LONDON, July 1 Wimbledon entered the twilight zone on Monday as Serena Williams became the latest high-profile champion to fade into oblivion at a tournament where reputations and star status are counting for nothing.
Just when it seemed that this year's grasscourt major had exhausted its quota of shocks with grand slam champions Rafa Nadal, Roger Federer, Maria Sharapova and Victoria Azarenka all blotted out of the draw by the second round, along came Sabine Lisicki.
The German, playing a brand of fearless tennis that many dream of but only the brave produce, jettisoned the American holder 6-2 1-6 6-4 to leave Wimbledon gasping in disbelief once again.
Lisicki also struggled to catch her breath.
"I'm still shaking, I'm so happy," gulped a tearful Lisicki, who fell flat on her stomach in her moment of triumph. "It's amazing, I love this court so much. It's unbelievable!"
It certainly was unbelievable because even before the first-week exodus of big names, Williams had been the overwhelming favourite to win a sixth title having triumphed at three of the last four majors.
She walked on court armed with the knowledge that she was on a 34-match winning streak and had suffered only two losses all year.
That record failed to salvage her Wimbledon dreams and her exit left world number four Agnieszka Radwanska as the highest seed and Czech Petra Kvitova as the only former champion still alive in the women's draw.
Eighth seed Kvitova dispatched Spaniard Carla Suarez Navarro 7-6(5)6-3 to set up a last-eight meeting Belgian Kirsten Flipkens.
William's downfall also meant that Sloane Stephens was the only American, man or woman, to reach the quarter-finals.
The 20-year-old lived up to her billing as the next generation of American tennis by beating Puerto Rican teenager Monica Puig 4-6 7-5 6-1.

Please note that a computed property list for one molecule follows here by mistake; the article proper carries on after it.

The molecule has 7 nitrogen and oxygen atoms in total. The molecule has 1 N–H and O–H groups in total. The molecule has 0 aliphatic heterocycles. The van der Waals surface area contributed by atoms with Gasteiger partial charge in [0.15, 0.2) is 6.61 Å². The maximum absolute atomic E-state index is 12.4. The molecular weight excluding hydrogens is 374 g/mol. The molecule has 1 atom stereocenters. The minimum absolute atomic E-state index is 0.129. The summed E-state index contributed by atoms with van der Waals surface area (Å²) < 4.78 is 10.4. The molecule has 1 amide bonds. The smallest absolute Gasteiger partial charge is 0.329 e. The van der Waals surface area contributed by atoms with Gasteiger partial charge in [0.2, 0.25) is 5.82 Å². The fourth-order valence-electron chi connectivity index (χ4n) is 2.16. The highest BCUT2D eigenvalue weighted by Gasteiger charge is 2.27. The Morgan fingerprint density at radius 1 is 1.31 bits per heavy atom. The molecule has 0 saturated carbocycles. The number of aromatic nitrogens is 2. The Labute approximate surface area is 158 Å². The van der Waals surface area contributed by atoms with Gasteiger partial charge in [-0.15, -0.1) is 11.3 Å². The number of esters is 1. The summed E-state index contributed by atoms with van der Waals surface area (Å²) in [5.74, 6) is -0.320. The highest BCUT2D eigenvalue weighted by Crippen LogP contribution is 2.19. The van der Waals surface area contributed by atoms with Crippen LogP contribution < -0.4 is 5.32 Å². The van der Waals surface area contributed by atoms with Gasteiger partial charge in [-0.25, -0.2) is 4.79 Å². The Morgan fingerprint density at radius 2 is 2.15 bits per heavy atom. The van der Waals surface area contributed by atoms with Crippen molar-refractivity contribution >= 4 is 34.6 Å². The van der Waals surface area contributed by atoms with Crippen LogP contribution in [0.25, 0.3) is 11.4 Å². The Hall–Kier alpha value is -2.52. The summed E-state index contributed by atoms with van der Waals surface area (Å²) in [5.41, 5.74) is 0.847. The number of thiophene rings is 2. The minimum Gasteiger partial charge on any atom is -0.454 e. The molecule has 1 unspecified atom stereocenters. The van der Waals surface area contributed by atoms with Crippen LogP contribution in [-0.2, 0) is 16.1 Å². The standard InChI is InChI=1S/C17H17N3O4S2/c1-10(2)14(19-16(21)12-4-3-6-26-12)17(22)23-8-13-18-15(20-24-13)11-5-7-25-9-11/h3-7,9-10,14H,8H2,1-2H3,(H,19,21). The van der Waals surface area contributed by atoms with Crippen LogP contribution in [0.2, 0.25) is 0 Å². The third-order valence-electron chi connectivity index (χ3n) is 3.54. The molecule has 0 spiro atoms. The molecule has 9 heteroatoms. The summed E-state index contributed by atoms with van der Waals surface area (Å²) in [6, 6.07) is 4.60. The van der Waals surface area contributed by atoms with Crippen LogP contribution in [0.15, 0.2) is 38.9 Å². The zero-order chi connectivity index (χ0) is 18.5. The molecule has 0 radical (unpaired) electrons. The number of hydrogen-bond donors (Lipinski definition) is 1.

At the other end of the age spectrum, Li Na proved that 31-year-olds can still do damage on grass as she narrowly missed out on dishing out the dreaded double bagel during a 6-2 6-0 thrashing of Italian 11th seed Roberta Vinci.
Day seven at Wimbledon is unique as it is the only one of the four grand slams to schedule 16 fourth-round showdowns - both in men and women's singles - on the same day.
But after a week of seismic shocks decimated the draw and left it shorn of house-hold names, it was a case of guess who for the fans who wandered around the outside courts.
Lukasz Kubot v Adrian Mannarino on Court 14?
"Oh it's a couple of nobodies!," quipped one spectator as he craned his neck to see the names on the on court scoreboard.
Had the fan stuck around to see the match to its conclusion, he would have caught sight of Kubot doing his bizarre can-can victory jig along the service line following his absorbing 4-6 6-3 3-6 6-3 6-4 win over Frenchman Mannarino.
Kubot and Mannarino were among four players outside the top 100 who had made it to the second Monday at Wimbledon.
Before the start of day eight, Kubot was the only long, long shot to battle on as 166th-ranked Flavia Pennetta succumbed in straight sets to Flipkins and another Italian, 104th ranked Karin Knapp, lost to former finalist Marion Bartoli.
Poland waited 33 years for a male quarter-finalist at a grand slam but two arrived within minutes of each other after Kubot set up an unlikely last-eight date with 6-foot-8 Jerzy Janowicz.
The big-serving Janowicz blasted down 16 aces, the fastest recorded was 137 mph, as he edged past Juergen Melzer 3-6 7-6 6-4 4-6 6-4.
Britain had also been anticipating a double celebration as for the first time since 1998, home interest was still alive in both singles draws on the second Monday.
But hopes that Andy Murray and Laura Robson would both reach the last eight were dashed when the 19-year-old Robson bowed out 7-6(6) 7-5 to Kaia Kanepi. (Editing by Ed Osmond)